compromised, malfunctioning, or misconfigured routers. Such routers
can, either accidentally or deliberately, cause malfunctions that
affect the whole routing domain. The reader is encouraged to consult
[RFC4593] for a more comprehensive description of threats to routing
Users need to understand that the quality of the security provided by
this mechanism depends completely on the strength of the implemented
authentication algorithms, the strength of the key being used, and
the correct implementation of the security mechanism in all
communicating IS-IS implementations. This mechanism also depends on
the IS-IS Authentication Key being kept confidential by all parties.
If any of these are incorrect or insufficiently secure, then no real
security will be provided to the users of this mechanism.
Since Dobbertin's attacks on MD5 [Dobb96a] [Dobb96b] [Dobb98] were
first published a dozen years ago, there have been growing concerns
about the effectiveness of the compression function within MD5. More
recent work by Wang and Yu [WY05] accentuates these concerns.
However, despite these research results, there are no published
attacks at present on either Keyed-MD5 or HMAC-MD5. A recent paper
by Bellare [Bell06a] [Bell06b] provides new proofs for the security
of HMAC that require fewer assumptions than previous published proofs
for HMAC. Those proofs indicate that the published issues with MD5
(and separately with SHA-1) do not create an attack on HMAC-MD5 (or
HMAC SHA-1). Most recently, Fouque and others [FLN07] have published
new attacks on NMAC-MD4, HMAC-MD4, and NMAC-MD5. However, their
attacks are non-trivial computationally, and they have not found an
equivalent attack on HMAC-MD5. So, despite the published issues with
the MD5 algorithm, there is currently no published attack that
applies to HMAC-MD5 as used in this IS-IS specification. As with any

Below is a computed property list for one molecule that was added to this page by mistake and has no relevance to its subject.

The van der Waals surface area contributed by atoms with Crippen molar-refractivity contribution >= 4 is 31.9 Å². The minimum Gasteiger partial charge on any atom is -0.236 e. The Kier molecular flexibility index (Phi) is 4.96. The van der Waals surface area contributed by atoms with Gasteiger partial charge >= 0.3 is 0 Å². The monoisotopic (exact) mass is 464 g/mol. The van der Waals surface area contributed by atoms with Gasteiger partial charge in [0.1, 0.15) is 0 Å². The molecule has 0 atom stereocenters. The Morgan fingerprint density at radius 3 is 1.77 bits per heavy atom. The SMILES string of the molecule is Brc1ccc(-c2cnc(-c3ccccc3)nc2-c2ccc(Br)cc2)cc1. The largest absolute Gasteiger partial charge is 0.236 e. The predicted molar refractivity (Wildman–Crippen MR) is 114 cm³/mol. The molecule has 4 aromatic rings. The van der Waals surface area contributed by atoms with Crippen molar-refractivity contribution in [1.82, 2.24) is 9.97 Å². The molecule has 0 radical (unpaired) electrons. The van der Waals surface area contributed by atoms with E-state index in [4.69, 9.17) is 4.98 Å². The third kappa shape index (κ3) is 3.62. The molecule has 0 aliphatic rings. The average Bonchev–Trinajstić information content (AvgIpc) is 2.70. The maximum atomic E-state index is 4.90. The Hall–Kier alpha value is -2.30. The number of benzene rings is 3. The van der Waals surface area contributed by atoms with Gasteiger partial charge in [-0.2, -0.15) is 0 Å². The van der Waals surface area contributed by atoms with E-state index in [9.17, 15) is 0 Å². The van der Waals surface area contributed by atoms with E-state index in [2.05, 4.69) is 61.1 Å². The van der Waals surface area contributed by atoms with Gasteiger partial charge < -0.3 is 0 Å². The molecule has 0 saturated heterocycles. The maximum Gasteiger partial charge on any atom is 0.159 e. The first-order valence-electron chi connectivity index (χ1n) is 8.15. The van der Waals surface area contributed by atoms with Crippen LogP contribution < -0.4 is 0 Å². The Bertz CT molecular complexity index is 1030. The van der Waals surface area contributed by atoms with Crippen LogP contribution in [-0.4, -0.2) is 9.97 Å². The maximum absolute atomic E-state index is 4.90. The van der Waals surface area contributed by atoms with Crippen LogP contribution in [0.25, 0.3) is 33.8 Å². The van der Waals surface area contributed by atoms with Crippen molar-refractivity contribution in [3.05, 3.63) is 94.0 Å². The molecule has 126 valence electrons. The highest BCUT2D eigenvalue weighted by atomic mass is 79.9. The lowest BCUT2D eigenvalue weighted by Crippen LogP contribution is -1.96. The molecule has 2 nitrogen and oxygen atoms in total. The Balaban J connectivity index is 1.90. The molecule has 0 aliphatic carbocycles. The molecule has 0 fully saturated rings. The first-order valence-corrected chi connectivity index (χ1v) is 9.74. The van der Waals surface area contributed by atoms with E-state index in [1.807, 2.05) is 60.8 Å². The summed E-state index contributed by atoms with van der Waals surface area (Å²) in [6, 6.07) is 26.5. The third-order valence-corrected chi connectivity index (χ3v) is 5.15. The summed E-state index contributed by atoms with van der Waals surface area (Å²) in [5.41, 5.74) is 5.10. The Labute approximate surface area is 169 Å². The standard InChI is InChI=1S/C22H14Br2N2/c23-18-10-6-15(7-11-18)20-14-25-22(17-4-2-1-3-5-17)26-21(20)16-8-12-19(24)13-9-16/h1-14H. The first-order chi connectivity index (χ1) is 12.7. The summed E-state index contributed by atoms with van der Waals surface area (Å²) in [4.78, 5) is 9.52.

cryptographic technique, there is the possibility of the discovery of
future attacks against this mechanism.
3.3. Key Configuration
It should be noted that the key configuration mechanism of routers
may restrict the possible keys that may be used between peers. It is
strongly recommended that an implementation be able to support, at
minimum, a key composed of a string of printable ASCII of 80 bytes or
less, as this is current practice.
3.4. Other Considerations
Changes to the authentication mechanism described here (primarily: to
add a Key-ID field such as that of OSPFv2 and RIPv2) were considered
at some length, but ultimately were rejected. The mechanism here was
already widely implemented in 1999. As of this writing, this
mechanism is fairly widely deployed within the users interested in
cryptographic authentication of IS-IS. The improvement provided by
the proposed revised mechanism was not large enough to justify the
change, given the installed base and lack of operator interest in
deploying a revised mechanism.
If and when a key management protocol appears that is both widely
implemented and easily deployed to secure routing protocols such as
IS-IS, a different authentication mechanism that is designed for use
with that key management schema could be added if desired.
3.5. Future Directions
If a stronger authentication were believed to be required, then the
use of a full digital signature [RFC2154] would be an approach that
should be seriously considered. It was rejected for this purpose at
this time because the computational burden of full digital signatures
is believed to be much higher than is reasonable, given the current
threat environment in operational commercial networks.
If and when additional authentication mechanisms are defined (for
example, to provide a cryptographically stronger hash function), it
will also be necessary to define mechanisms that allow graceful
transition from the existing mechanisms (as defined in this document)
to any future mechanism.
4. IANA Considerations
IANA has created a new codepoint registry to administer the
Authentication Type codepoints for TLV 10. This registry is part of
the existing IS-IS codepoints registry as established by [RFC3563]
and [RFC3359]. This registry is managed using the Designated Expert
policy as described in [RFC5226] and is called "IS-IS Authentication
Type Codes for TLV 10".